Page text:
As Facebook continues to grapple with questions about its ad policies, political content, messaging encryption plans, misinformation and more, The Social Network has this week announced the next stage in the development of its independent content oversight board, which, when established, will help Facebook make more informed decisions on what should, and should not, be allowed under its rules.
Facebook began its initial steps towards establishing the new board last year, and released its first draft charter in late January 2019. It’s since gone through a public consultation process, and established its plans for appointing board members. And now, Facebook has created an Oversight Board Trust, which will fund the operation, while it’s also mapped out a Human Rights Impact Review for the board to ensure that its decisions are made within the best possible framework.
On the Oversight Board Trust, Facebook says that:
“We’ve established the independent Oversight Board Trust to ensure the board can safeguard its ability to make independent decisions and recommendations. […] The board will have its own staff, independent from Facebook. To start, we expect this staff to include a director, case managers and dedicated staff members (or contracted services) who can support things such as the board’s communications, legal, human resources and research needs.”
Facebook has also made an initial commitment of $130 million to the Trust, which will cover operational costs, and should allow the board to operate for at least its first two full terms (approximately 6 years).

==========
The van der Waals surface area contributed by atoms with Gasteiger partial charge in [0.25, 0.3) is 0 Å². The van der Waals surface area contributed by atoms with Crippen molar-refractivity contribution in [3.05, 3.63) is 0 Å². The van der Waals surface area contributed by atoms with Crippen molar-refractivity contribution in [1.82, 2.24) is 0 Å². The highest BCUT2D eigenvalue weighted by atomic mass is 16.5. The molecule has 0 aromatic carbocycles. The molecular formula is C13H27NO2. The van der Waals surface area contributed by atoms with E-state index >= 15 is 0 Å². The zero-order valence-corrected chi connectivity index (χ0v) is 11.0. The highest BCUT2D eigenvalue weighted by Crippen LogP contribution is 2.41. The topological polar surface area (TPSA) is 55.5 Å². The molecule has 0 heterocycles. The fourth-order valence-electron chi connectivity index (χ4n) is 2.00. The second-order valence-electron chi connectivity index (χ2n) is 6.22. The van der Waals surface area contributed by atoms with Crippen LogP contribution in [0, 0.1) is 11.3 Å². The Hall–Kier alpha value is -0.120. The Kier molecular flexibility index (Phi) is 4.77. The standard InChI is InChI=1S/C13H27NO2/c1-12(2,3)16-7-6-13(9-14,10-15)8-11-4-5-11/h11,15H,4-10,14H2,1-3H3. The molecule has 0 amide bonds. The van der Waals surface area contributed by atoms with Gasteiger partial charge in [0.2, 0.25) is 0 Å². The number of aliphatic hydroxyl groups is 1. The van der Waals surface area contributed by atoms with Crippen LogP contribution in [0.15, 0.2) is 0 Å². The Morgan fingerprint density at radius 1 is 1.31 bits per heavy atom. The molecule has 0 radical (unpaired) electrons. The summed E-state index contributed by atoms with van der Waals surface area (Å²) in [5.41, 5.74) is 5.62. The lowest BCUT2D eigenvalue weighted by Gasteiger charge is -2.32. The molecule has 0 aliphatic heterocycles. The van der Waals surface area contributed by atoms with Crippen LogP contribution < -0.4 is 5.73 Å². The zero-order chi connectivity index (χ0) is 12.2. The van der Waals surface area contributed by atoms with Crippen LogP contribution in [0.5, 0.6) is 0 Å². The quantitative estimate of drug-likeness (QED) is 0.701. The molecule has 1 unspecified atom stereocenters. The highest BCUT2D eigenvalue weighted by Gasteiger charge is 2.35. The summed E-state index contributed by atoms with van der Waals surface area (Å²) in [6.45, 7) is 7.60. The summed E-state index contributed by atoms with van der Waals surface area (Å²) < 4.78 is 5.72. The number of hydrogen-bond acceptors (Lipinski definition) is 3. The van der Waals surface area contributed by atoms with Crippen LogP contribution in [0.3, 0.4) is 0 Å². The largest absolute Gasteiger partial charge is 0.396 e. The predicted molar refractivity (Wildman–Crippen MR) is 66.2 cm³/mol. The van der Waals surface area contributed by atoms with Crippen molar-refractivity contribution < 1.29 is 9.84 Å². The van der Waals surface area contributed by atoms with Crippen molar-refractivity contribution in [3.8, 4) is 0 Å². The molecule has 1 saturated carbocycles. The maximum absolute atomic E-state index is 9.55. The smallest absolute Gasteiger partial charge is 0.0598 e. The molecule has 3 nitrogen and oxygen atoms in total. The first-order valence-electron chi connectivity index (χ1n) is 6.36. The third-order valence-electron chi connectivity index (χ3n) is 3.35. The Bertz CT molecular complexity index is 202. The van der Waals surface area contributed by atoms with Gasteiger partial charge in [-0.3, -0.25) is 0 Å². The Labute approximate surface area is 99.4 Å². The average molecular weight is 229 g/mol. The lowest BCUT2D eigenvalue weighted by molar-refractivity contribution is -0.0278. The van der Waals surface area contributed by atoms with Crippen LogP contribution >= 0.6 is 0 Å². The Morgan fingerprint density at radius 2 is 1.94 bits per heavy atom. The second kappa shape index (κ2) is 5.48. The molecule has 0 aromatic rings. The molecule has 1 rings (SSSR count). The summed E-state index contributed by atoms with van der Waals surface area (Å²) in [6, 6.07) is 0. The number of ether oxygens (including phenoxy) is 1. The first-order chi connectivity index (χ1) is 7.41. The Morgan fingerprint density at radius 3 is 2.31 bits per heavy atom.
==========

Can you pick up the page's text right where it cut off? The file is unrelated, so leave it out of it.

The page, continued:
In regards to the human rights assessment:
“We worked with BSR, an independent nonprofit organization with expertise in human rights practices and policies, to commission a Human Rights Impact Review to help understand how best to structure the board so that it respects and promotes human rights. The recommendations in the assessment, including on the diversity of board members, remedies, user support, transparent communications and privacy-protective tools, have helped inform the board’s charter, as well as its bylaws.”
These are the latest steps in Facebook’s effort to show that it can, and will, improve its processes to ensure better outcomes in its decision-making. Given the influence that Facebook now wields, government organizations have become increasingly nervous about its power – and as those concerns rise, so too do the chances of Facebook being subjected to more stringent regulatory controls, or even, as some have proposed, having its business broken up to dilute its power.
Facebook obviously wants to avoid either of these outcomes, and the appointment of an independent content board will likely help – so long as they’re actually able to remain independent, and have a say in Facebook’s subsequent decisions.
In some respects, having Facebook fund their existence seems like a conflict, though a necessary one to ensure its establishment.
Will that impact the board’s decisions? We won’t know till it’s enacted, and until we’re able to see how, exactly, the group will change Facebook’s approach.
You can read more about Facebook’s Global Oversight Board, including all the relevant documentation, here.